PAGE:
Chennai: A new study has revealed a mutual relationship between eye movements and the sense of touch.
Tiny eye movements can be used as an index of humans’ ability to anticipate relevant information in the environment independent of the information’s sensory modalities like light, sound, taste, temperature, pressure and smell.
According to Stephanie Badde, an NYU post-doctoral researcher and first author of a study published in journal Nature Communications, “this connection between the eyes and touch reveals a surprising link across perception, cognition, and action.”
“The fact that tiny eye movements can hinder our ability to discriminate tactile stimuli, and that the suppression of those eye movements before an anticipated tactile stimulus can enhance that same ability, may reflect that common brain areas, as well as common neural and cognitive resources, underlie both eye movements and the processing of tactile stimuli,” says Marisa Carrasco, a professor of psychology and neural science at New York University and the senior author of the paper.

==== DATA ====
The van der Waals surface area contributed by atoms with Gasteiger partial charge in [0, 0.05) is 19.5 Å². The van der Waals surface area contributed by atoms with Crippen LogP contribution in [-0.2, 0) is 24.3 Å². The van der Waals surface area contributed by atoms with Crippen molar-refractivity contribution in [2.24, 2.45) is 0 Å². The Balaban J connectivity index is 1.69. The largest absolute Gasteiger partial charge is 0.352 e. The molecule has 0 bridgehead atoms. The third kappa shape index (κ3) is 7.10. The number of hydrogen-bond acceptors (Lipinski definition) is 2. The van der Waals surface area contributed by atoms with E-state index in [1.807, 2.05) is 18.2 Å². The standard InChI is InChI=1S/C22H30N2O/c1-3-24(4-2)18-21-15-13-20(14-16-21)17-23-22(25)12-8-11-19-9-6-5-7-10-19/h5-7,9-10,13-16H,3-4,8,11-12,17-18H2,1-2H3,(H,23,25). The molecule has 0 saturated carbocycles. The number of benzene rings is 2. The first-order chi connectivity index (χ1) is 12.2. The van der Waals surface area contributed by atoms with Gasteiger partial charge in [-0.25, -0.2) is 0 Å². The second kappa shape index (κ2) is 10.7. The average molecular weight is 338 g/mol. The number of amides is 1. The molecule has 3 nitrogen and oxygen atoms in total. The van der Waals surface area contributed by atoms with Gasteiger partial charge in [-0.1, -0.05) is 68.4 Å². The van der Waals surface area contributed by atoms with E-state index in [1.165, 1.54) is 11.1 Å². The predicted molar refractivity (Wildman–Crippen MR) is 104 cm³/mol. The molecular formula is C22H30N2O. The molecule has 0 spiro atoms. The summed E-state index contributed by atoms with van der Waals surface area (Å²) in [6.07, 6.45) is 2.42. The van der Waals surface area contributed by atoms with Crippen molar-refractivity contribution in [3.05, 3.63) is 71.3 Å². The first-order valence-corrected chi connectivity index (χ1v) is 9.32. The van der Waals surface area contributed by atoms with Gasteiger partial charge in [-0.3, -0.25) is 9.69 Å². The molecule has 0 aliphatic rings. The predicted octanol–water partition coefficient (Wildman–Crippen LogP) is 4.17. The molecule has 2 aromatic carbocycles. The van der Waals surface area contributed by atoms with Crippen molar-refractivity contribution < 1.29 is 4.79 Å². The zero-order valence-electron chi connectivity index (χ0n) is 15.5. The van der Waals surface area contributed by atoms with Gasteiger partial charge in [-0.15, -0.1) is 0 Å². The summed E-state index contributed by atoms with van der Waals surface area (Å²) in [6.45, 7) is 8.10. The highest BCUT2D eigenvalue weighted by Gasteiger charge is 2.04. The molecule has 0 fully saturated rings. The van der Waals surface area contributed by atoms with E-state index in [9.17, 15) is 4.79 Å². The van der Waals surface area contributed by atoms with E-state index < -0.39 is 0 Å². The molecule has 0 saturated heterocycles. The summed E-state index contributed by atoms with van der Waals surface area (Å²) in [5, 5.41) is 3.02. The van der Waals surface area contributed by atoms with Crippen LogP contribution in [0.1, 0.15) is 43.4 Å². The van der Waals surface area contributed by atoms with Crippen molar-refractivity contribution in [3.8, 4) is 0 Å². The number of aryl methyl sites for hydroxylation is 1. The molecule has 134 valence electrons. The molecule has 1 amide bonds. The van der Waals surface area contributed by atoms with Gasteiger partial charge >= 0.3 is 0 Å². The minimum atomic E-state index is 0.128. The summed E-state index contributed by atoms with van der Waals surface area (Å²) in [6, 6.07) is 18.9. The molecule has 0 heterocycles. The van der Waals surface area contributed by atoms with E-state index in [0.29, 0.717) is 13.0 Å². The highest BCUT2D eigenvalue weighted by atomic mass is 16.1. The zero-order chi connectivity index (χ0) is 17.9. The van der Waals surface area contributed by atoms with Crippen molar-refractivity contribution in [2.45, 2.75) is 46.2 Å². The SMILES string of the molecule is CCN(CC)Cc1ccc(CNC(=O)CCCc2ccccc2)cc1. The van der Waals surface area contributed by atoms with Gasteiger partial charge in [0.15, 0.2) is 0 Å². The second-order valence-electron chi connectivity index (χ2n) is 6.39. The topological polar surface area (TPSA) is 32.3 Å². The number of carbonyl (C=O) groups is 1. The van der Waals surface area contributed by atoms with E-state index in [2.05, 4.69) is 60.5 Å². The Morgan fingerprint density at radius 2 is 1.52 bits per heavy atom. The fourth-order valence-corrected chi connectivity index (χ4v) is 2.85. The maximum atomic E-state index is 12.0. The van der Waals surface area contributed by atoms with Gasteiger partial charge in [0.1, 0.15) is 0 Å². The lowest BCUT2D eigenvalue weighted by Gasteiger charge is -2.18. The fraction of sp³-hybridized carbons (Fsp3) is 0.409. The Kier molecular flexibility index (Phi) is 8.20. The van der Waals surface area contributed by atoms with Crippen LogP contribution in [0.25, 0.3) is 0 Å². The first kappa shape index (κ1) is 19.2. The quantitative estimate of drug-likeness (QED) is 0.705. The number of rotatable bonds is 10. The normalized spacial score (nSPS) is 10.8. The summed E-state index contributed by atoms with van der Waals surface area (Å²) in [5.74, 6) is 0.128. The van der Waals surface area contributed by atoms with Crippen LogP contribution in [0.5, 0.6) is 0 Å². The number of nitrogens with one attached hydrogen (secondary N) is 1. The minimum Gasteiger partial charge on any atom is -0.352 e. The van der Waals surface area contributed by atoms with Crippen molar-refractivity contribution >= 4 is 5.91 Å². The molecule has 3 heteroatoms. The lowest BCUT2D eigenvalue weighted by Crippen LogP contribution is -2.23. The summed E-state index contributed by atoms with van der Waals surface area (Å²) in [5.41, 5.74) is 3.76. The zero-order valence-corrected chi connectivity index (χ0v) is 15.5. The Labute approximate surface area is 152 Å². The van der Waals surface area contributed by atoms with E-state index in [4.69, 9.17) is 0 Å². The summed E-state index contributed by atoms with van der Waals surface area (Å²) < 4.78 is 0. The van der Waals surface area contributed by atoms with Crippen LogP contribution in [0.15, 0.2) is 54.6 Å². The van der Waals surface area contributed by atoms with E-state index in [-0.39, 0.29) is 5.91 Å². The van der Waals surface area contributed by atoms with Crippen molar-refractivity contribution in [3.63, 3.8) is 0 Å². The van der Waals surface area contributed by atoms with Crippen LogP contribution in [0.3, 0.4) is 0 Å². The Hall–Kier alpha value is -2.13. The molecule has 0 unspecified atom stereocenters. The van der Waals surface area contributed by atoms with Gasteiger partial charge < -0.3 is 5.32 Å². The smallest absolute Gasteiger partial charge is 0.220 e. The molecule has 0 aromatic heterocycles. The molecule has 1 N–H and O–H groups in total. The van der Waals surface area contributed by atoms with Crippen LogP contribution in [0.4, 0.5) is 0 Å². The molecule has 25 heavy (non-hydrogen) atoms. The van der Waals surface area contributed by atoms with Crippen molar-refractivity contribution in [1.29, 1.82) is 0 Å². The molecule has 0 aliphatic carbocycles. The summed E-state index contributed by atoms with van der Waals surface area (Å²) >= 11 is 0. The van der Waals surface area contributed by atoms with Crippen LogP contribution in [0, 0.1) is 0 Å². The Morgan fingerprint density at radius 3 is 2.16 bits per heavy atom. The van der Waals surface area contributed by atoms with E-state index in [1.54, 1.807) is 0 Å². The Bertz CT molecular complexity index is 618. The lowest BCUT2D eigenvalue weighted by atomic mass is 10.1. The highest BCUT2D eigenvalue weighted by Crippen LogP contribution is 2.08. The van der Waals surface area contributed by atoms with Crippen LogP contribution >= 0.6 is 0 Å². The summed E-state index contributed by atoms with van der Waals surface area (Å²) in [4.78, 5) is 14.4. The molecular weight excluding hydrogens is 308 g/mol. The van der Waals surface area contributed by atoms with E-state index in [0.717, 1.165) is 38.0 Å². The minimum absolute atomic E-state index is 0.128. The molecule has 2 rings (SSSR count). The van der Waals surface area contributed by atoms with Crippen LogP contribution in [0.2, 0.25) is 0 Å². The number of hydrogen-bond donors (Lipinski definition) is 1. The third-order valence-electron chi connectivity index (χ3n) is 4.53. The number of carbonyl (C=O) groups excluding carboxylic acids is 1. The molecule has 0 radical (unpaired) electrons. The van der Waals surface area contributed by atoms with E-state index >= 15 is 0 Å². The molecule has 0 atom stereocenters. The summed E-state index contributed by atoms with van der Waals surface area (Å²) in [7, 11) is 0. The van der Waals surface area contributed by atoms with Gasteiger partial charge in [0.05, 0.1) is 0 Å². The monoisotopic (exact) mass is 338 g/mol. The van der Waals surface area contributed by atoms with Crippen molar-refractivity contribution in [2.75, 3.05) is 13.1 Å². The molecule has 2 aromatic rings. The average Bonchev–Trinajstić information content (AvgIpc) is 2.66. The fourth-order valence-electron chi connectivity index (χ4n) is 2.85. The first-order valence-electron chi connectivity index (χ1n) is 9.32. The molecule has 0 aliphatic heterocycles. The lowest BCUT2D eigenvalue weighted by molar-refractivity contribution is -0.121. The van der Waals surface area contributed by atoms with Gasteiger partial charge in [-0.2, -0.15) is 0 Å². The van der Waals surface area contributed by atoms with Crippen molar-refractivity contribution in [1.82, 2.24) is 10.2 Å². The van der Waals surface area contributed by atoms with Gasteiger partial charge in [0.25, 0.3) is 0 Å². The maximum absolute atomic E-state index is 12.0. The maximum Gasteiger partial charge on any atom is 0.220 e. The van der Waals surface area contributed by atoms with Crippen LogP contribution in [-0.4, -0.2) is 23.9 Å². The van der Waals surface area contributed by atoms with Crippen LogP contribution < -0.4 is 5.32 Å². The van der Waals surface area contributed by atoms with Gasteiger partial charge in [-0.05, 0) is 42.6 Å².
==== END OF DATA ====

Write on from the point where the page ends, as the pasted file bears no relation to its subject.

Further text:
Tactile stimulation activates the nerve signals beneath the skin’s surface and informs the body of different touch sensations that include texture, temperature and other touch-sensations.
The study asked human participants to distinguish between two kinds of vibrations (‘fast’—high frequency vs. ‘slow’—low frequency) that were produced by a device connected to their finger. The researchers then tracked even the tiniest of their involuntary eye movements, known as micro-saccades.